Assessing the Role of Multi-Protein Complexes in Determining Phenotype
Nolwenn Le Meur, Robert Gentleman
InfoBioStat, EHESP, Rennes, France; Bioinformatics and Computational Biology, Genentech, South San Francisco, CA, United States

In Saccharomyces cerevisiae, we showed that molecular interactions within and between multi-protein complexes are critical for cell fate. Recent studies also suggest that some control of phenotype can be usefully attributed to multi-protein complexes rather than genes or pathways. Indeed, while phenotypic changes are often measured by the manipulation of single genes (deletion, up-regulation, etc.), the biological mechanisms that underlie the change in phenotype might depend on higher levels of organization, such as multi-protein complexes. In this work we thus attempted to assess the role of multi-protein complexes in determining phenotype. We tested whether gene products known to be associated with a phenotype are randomly distributed in the interactome or cluster in specific multi-protein complexes. In addition, since the expression of phenotype highly depends on the environmental conditions, we investigated different datasets to evaluate if similar phenomena (random distribution or cluster) could be observed and thus associate multi-protein complex activity (fitness) to environmental conditions.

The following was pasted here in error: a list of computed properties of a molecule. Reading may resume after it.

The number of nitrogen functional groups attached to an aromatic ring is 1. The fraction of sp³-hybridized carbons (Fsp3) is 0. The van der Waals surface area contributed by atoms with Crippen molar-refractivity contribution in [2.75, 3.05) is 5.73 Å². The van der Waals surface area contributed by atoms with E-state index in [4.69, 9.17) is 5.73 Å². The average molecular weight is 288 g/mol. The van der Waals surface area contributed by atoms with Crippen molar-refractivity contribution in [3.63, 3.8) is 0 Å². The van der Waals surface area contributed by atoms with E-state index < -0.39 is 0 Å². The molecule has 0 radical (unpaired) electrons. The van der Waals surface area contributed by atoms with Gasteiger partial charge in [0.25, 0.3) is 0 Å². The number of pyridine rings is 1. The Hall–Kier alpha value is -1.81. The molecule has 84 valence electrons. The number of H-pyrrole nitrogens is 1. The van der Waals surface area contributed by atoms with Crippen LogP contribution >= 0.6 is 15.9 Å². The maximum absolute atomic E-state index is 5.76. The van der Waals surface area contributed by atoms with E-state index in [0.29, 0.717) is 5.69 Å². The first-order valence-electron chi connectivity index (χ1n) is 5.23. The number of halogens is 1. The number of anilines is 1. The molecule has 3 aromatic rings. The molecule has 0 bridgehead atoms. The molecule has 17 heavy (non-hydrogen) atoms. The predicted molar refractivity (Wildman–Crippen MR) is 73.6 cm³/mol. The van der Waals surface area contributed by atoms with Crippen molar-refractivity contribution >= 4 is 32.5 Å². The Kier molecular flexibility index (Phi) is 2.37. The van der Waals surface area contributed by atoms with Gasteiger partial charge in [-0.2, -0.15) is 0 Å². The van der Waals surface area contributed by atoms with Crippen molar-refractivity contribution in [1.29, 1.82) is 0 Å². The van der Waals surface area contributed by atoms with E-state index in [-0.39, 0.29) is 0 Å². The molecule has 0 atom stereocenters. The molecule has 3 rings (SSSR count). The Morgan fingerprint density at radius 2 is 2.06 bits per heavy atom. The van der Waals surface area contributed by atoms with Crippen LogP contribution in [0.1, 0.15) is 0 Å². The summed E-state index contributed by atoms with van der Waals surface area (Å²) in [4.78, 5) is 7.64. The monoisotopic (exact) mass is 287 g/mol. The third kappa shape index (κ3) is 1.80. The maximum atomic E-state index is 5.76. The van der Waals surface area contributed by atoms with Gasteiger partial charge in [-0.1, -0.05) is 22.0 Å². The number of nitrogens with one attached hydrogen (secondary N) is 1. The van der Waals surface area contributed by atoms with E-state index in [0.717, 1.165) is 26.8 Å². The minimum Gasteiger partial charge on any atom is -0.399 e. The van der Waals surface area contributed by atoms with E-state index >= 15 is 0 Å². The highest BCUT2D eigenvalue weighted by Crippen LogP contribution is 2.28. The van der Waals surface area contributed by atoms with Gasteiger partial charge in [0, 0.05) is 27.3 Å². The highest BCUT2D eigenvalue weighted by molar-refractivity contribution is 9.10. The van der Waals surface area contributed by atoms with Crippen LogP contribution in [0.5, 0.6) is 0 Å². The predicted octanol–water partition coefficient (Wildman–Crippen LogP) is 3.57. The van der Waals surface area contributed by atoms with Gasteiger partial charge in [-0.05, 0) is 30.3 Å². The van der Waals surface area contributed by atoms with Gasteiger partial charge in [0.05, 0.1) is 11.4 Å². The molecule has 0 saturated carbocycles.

Keywords: Interactome; Graph Theory; Yeast

Biography: I am an associate professor in the computational and biostatistics department at Ecole des Hautes Etudes en Santé Publique (EHESP - Rennes). I did my thesis in Nantes, France, under Dr. Jean Leger supervision at INSERM U533 (currently Nantes Thorax Institute). During my thesis, I worked on microarray pre-processing and design methods to assess and preprocess homemade microarray data. Since my thesis (2005) I have been interested in data quality assessment in *omics and other high throughput data (microarray, flow cytometry...). During my post-doctoral training in the computational biology group of Dr. Gentleman at the Fred Hutchinson Cancer Research Center (in Seattle) I have started to be interested in data integration, and more especially in the integration of omics data and meta-data using statistical and modeling techniques. This brought me to coordinate in 2010 the integrative genomic project of the western France region (Brittany and Loire regions).